Liver X receptor-α (LXRα) is considered a master regulator of hepatic lipid metabolism; however, little is known about the link between LXR activation, hepatic insulin signaling, and very low-density lipoprotein (VLDL)-apolipoprotein B (apoB) assembly and secretion. Here, we examined the effect of LXRα activation on hepatic insulin signaling and apoB-lipoprotein production. In vivo activation of LXRα for 7 days using a synthetic LXR agonist, TO901317, in hamsters led to increased plasma triglyceride (TG; 3.6-fold compared with vehicle-treated controls, P = 0.006), apoB (54%, P < 0.0001), and VLDL-TG (eightfold increase compared with vehicle). As expected, LXR stimulation activated maturation of sterol response element binding protein-1c (SREBP-1c) as well as the SREBP-1c target genes steroyl CoA desaturase (SCD) and fatty acid synthase (FAS). Metabolic pulse-chase labeling experiments in primary hamster hepatocytes showed increased stability and secretion of newly synthesized apoB following LXR activation. Microsomal triglyceride transfer protein (MTP) mRNA and protein were unchanged, however, likely because of the relatively short period of treatment and long half-life of MTP mRNA. Examination of hepatic insulin-signaling molecules revealed LXR-mediated reductions in insulin receptor (IR)β subunit mass (39%, P = 0.014) and insulin receptor substrate (IRS)-1 tyrosine phosphorylation (24%, P = 0.023), as well as increases in protein tyrosine phosphatase (PTP)1B (29%, P < 0.001) protein mass. In contrast to IRS-1, a twofold increase in IRS-2 mass (228%, P = 0.0037) and a threefold increase in IRS-2 tyrosine phosphorylation (321%, P = 0.012) were observed. In conclusion, LXR activation dysregulates hepatic insulin signaling and leads to a considerable increase in the number of circulating TG-rich VLDL-apoB particles, likely due to enhanced hepatic assembly and secretion of apoB-containing lipoproteins.
- liver X receptor
- very low-density lipoprotein
nuclear liver x receptors (LXRs) act as intracellular sensors for sterols (22) and, in response to ligands, induce transcriptional responses to maintain cholesterol, lipid, and glucose homeostasis (23, 25, 51). LXR is a central player in energy homeostasis, as indicated by its putative involvement in lipogenesis, gluconeogenesis, lipoprotein metabolism, and glucose uptake (46). The initial rationale for studies of LXR and LXR agonists was based on observations of their beneficial effects on reverse cholesterol transport, a process whereby cholesterol is transported from extrahepatic tissues to the liver for eventual excretion through the bile (9). Synthetic LXR agonists have therefore been designed with the intention of treating disorders such as atherosclerosis and diabetes (8, 17).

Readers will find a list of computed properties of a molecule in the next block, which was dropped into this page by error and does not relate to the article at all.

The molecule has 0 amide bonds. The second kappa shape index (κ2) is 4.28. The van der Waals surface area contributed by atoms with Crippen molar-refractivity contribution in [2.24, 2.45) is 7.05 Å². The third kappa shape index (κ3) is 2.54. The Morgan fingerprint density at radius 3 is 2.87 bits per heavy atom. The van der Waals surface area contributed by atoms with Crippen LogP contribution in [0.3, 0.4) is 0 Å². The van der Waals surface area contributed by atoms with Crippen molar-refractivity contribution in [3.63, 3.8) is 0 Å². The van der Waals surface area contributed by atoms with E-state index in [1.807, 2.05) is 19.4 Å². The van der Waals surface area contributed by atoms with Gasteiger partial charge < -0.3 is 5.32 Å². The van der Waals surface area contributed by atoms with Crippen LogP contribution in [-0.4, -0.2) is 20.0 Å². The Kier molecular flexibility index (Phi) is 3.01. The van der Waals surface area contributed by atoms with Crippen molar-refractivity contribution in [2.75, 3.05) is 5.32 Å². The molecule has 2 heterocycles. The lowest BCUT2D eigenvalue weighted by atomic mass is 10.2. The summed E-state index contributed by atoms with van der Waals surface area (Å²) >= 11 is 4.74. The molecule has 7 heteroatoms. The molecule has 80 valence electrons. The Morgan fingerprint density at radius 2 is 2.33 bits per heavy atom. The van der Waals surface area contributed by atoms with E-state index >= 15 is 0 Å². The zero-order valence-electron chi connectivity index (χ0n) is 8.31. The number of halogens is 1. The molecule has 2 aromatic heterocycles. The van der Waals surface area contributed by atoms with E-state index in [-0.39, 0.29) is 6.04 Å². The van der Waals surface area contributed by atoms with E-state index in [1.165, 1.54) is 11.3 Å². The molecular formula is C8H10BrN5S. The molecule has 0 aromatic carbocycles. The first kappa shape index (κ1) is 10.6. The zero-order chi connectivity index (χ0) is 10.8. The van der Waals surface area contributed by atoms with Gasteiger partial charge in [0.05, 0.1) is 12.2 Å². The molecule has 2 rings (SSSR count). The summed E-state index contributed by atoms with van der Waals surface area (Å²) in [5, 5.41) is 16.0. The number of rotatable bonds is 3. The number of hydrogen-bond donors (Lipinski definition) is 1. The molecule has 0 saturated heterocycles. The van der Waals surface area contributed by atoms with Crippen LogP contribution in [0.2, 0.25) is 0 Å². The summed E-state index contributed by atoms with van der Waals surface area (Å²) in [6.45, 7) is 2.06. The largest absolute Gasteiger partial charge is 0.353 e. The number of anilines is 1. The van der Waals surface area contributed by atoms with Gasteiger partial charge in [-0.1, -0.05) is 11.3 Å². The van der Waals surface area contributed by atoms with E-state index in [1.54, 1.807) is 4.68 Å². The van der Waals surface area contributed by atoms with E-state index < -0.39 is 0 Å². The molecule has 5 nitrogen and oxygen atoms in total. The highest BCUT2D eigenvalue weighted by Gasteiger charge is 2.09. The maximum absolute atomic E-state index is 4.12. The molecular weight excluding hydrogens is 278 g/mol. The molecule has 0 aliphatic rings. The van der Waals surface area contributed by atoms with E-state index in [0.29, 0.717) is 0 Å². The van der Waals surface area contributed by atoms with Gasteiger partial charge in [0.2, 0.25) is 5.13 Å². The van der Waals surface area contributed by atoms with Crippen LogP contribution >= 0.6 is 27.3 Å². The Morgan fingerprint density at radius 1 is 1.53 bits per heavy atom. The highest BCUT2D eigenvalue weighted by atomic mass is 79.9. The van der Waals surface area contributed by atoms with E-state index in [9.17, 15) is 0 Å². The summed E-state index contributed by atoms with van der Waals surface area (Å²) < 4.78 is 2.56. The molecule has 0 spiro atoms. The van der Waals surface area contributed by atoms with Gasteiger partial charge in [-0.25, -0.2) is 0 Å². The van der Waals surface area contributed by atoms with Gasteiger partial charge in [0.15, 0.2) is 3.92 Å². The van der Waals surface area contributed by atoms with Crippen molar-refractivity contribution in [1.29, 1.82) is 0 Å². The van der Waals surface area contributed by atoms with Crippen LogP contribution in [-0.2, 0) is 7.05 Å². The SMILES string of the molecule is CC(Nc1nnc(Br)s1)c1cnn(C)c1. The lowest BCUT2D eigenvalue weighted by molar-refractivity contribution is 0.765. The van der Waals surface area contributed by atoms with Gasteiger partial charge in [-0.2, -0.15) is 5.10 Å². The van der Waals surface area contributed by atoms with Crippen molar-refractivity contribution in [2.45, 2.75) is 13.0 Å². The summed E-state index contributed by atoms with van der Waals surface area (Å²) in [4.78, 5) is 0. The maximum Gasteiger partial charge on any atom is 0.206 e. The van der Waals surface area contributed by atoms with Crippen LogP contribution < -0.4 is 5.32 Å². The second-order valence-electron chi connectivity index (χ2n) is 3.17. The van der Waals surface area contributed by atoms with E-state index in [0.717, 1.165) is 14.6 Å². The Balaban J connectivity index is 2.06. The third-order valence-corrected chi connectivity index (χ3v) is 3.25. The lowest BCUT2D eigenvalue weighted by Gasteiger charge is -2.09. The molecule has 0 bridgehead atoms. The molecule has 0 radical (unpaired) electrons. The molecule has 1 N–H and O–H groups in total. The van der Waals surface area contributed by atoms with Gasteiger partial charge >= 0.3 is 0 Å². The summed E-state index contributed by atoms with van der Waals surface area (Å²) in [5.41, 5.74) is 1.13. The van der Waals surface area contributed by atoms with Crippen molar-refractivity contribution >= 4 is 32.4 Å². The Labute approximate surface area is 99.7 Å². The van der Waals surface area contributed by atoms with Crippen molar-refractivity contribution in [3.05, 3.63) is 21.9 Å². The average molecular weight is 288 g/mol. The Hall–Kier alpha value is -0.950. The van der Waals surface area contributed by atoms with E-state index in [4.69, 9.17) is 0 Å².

The two isoforms of LXR, α and β, are highly homologous and form obligate heterodimers with retinoid X receptor (RXR) (11, 55). LXR is part of a large family of ligand-activated nuclear transcription factors that includes the farnesoid X receptor (FXR). Hepatic lipogenic genes known to be under direct LXR transcriptional control include fatty acid synthase (Fas), stearoyl CoA desaturase (Scd), and the key lipogenesis regulator steroid response element binding protein (Srebp)-1c (39).
Recent studies have shown that LXR activation leads to enhanced de novo lipogenesis via induction of Srebp-1c, a key regulator of lipid biosynthesis, in both mice and hamsters (3, 23, 39). Importantly, it has been shown that both LXRα and insulin stimulate Srebp-1c transcription; however, full induction of the transcriptionally active mature form of Srebp-1c protein requires insulin (7, 19, 41). At present it is unclear whether activation of LXR perturbs hepatic insulin sensitivity, leading to downstream changes such as those observed following Srebp-1c activation. The mature nuclear forms of SREBP control a coordinated program of fatty acid biosynthesis in the liver, as evidenced by the observation that SREBP overexpression induces transcription of Fas and Scd-1 mRNA (41). Unfortunately, the potent lipogenic effects of LXRα have precluded the therapeutic usage of LXR agonists in the treatment of hypercholesterolemia.